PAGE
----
In deference to the intricacies of Confederate markings in this collecting field, we will rely here on our photo illustrations to describe markings that will be evident to the knowledgeable Confederate Tower collector. We will point out the classic armorer chisel match markings frequently referred to as roman numerals on Confederate arms and the bold P&H marking of known Confederate supplier Potts & Hunt. (For reference to these and other Confederate Enfield characteristics we highly recommend the groundbreaking The English Connection by Russ Pritchard Sr. and C. A. Huey.) Just visible in the wood adjacent to the butt plate tang is the small circle viewer marking as is referenced on page 115 of the above with a photo illustration and, 'This mark appears on the comb of the stock of a Pattern of 1853 by Potts & Hunt of London'. Not a critical piece of information in light of the obvious Confederate lineage demonstrated by this piece, it should be pointed out that the lock plate and hammer offer two incised lines around the periphery. Rarely observed on Potts & Hunt London marked actions, this feature seems indicative of early Civil War Confederate purchases Potts & Hunt arms. Upon close inspection we find a lightly period inscribed Masonic Device on each side of the butt stock. Saving the worst for last, the forward ramrod guide has some period solder reinforcement where it is fastened to the barrel. While clearly period the reinforcement is of lesser quality in workmanship thus worthy of mentioning. (Could easily be remedied but we'd leave the field repair as part of the gun's history.)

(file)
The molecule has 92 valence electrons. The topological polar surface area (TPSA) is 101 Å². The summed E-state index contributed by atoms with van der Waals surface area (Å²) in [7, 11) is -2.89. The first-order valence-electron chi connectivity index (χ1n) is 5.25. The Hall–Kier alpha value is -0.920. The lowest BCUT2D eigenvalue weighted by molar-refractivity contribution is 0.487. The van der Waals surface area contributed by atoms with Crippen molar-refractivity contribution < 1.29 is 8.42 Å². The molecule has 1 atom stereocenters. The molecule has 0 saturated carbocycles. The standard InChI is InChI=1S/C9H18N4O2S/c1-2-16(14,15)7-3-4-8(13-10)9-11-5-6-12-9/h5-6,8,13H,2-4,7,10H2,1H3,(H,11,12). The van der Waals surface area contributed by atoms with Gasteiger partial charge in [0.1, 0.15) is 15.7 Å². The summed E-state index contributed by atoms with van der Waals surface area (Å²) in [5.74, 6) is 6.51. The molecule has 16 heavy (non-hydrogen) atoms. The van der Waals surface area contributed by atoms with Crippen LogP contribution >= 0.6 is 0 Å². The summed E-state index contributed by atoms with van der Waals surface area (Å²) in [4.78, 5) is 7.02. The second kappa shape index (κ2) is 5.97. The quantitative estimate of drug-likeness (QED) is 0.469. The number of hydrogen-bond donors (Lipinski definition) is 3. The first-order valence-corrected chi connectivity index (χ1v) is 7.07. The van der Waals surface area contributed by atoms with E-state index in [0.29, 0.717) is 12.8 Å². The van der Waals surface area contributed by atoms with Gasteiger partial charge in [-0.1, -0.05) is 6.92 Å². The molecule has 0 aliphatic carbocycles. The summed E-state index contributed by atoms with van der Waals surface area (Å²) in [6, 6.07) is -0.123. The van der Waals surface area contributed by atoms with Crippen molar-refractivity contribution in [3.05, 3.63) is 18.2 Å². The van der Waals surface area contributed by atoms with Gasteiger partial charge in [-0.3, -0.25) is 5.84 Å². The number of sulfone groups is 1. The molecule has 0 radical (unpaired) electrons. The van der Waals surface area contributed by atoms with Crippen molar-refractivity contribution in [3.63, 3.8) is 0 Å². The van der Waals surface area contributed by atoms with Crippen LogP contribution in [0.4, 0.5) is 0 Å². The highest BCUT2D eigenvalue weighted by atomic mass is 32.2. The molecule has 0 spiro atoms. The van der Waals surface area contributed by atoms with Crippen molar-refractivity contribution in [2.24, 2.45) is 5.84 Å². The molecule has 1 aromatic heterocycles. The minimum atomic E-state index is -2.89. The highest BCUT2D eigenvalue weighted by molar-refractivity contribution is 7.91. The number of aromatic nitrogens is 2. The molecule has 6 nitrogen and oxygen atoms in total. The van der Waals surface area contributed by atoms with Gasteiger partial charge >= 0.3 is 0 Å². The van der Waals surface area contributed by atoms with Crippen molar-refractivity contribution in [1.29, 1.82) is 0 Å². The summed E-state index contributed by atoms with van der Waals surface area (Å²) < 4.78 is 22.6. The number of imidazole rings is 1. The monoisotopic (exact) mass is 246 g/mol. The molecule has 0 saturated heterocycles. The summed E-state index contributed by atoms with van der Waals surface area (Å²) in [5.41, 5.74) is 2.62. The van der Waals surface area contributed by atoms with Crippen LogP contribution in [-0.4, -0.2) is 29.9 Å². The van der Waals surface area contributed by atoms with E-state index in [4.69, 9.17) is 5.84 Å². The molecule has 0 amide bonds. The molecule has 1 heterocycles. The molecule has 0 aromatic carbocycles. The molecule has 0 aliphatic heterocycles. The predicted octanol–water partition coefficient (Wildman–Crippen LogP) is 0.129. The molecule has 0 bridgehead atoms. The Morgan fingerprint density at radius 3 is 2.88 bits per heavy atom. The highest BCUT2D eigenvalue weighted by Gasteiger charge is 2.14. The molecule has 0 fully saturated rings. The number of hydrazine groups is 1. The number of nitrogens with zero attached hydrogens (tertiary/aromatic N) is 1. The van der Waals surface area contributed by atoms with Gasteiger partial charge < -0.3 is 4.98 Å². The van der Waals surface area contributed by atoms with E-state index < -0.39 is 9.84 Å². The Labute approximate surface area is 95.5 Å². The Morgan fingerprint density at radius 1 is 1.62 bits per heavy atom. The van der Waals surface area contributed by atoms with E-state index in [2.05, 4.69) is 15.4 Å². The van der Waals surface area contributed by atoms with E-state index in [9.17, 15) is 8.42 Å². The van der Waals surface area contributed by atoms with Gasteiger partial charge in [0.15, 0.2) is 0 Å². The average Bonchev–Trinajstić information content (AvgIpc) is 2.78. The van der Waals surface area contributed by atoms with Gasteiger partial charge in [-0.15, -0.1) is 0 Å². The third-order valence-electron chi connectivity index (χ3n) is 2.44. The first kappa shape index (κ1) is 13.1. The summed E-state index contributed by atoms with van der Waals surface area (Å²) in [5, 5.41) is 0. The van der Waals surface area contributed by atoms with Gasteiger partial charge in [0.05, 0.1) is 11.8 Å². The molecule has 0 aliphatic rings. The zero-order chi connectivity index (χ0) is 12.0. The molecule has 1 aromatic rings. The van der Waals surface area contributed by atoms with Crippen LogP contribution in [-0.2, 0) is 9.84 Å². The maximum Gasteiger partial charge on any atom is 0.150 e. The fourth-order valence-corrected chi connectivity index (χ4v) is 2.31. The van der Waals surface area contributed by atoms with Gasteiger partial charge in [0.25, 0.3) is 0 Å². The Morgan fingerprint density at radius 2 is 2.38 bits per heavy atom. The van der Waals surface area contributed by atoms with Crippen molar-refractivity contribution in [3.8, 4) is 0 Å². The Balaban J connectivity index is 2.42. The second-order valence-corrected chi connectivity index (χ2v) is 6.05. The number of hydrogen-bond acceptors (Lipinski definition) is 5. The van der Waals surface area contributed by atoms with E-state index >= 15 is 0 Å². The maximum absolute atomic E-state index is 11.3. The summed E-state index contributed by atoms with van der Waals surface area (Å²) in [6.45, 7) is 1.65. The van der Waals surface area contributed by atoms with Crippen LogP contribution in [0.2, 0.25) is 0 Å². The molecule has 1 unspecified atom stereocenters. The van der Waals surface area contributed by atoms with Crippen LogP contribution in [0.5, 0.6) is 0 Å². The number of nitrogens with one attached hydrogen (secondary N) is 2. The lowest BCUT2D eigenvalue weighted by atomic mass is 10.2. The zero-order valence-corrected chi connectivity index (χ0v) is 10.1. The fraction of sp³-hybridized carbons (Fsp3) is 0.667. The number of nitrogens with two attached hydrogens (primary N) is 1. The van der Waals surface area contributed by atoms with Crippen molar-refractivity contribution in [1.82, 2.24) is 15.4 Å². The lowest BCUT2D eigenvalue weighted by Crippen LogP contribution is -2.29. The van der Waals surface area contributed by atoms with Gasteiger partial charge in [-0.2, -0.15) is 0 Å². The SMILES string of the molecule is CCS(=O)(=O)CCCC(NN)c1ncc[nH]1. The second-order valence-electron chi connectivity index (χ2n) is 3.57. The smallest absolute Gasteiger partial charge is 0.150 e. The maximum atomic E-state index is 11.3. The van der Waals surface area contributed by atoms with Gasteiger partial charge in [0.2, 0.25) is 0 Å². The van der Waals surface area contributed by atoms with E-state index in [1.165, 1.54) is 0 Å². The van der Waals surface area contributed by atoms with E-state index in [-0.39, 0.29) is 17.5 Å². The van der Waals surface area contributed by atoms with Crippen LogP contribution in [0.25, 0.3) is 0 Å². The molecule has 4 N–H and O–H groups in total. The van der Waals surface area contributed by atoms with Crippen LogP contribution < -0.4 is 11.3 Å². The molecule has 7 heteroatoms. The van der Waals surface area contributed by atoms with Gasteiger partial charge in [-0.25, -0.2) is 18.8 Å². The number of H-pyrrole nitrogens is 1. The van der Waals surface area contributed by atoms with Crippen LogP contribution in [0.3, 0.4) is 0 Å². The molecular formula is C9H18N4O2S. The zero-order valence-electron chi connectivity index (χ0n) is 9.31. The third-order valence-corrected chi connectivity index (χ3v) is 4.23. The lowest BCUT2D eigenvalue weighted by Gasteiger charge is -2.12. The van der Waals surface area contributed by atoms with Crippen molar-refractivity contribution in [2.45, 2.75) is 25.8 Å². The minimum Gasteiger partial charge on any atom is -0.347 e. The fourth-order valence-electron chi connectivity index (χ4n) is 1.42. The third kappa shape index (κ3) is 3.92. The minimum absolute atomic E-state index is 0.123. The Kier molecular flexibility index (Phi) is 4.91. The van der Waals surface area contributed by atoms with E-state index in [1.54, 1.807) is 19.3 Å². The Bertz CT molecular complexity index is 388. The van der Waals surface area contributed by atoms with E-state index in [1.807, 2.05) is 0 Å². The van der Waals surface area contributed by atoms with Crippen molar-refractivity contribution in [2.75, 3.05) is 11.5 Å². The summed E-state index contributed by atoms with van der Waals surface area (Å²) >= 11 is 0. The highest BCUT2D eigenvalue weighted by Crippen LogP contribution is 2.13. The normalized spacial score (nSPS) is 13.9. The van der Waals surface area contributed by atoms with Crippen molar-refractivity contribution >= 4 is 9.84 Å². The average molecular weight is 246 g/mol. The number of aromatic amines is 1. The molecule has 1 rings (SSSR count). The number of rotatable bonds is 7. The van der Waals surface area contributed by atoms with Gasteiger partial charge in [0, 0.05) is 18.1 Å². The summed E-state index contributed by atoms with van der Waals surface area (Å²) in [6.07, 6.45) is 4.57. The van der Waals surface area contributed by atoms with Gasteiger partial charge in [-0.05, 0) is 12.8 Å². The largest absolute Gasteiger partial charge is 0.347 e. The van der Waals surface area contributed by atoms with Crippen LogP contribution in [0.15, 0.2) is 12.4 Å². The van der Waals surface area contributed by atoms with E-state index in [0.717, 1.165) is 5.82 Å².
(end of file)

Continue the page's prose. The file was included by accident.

As for the 44th Massachusetts Volunteer Militia it can be said the unit was raised to fill the Massachusetts quota under Lincoln's 1862 call for nine month troops. Its nucleus was the 4th Battalion of Infantry, M. V. M. Organized at Readville, Mass. and mustered in September 12, 1862 the 44th moved North Carolina in late October. Here the Regiment in Action at Rawl's Mills, the Demonstration on Newbern and Foster's Expedition to Goldsboro whereupon, of particular interest with respect to our Potts & Hunt forager, Co. B of the 44th Mass. was detached for outpost duty at Batchelor's Creek until May when the Company rejoined the Regiment in Newburn eventually to participate in the Expedition toward Kingston then to Dover Road and finally return to Boston where it was mustered out on June 18, 1863. Regiment lost during service 12 men killed and mortally wounded with an additional 29 by disease.
An outstanding offering, pure period original with an appealing natural smooth chocolate brown patina on iron components and an attractive age sheen on brass and wood. Buy with confidence! We are pleased to offer a no questions asked three day inspection with return as purchased on direct sales! Just send us a courtesy e-mail to let us know your item will be returned per these provisions and your purchase price will be refunded accordingly. Thanks for visiting Gunsight Antiques! COLOR=#0000FF>